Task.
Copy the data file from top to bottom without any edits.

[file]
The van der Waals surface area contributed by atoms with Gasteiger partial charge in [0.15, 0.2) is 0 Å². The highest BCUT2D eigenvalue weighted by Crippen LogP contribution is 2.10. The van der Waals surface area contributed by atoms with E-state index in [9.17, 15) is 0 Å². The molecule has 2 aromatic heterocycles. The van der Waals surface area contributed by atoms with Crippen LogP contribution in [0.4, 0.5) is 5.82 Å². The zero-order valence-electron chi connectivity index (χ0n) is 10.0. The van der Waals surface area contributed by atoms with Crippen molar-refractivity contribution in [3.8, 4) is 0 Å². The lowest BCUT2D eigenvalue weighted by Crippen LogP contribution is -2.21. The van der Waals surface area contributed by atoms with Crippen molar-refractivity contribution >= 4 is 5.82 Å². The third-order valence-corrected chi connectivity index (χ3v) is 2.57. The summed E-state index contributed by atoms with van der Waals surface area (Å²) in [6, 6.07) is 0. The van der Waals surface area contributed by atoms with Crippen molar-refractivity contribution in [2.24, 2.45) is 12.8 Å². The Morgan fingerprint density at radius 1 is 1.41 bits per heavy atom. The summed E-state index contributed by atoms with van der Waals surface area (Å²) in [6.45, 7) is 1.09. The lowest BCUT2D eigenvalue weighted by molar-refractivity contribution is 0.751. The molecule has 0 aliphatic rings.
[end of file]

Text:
The van der Waals surface area contributed by atoms with Gasteiger partial charge in [0.15, 0.2) is 0 Å². The highest BCUT2D eigenvalue weighted by Crippen LogP contribution is 2.10. The van der Waals surface area contributed by atoms with E-state index in [9.17, 15) is 0 Å². The molecule has 2 aromatic heterocycles. The van der Waals surface area contributed by atoms with Crippen LogP contribution in [0.4, 0.5) is 5.82 Å². The zero-order valence-electron chi connectivity index (χ0n) is 10.0. The van der Waals surface area contributed by atoms with Crippen molar-refractivity contribution in [3.8, 4) is 0 Å². The lowest BCUT2D eigenvalue weighted by Crippen LogP contribution is -2.21. The van der Waals surface area contributed by atoms with Crippen molar-refractivity contribution >= 4 is 5.82 Å². The third-order valence-corrected chi connectivity index (χ3v) is 2.57. The summed E-state index contributed by atoms with van der Waals surface area (Å²) in [6, 6.07) is 0. The van der Waals surface area contributed by atoms with Crippen molar-refractivity contribution in [2.24, 2.45) is 12.8 Å². The Morgan fingerprint density at radius 1 is 1.41 bits per heavy atom. The summed E-state index contributed by atoms with van der Waals surface area (Å²) in [6.45, 7) is 1.09. The lowest BCUT2D eigenvalue weighted by molar-refractivity contribution is 0.751. The molecule has 0 aliphatic rings.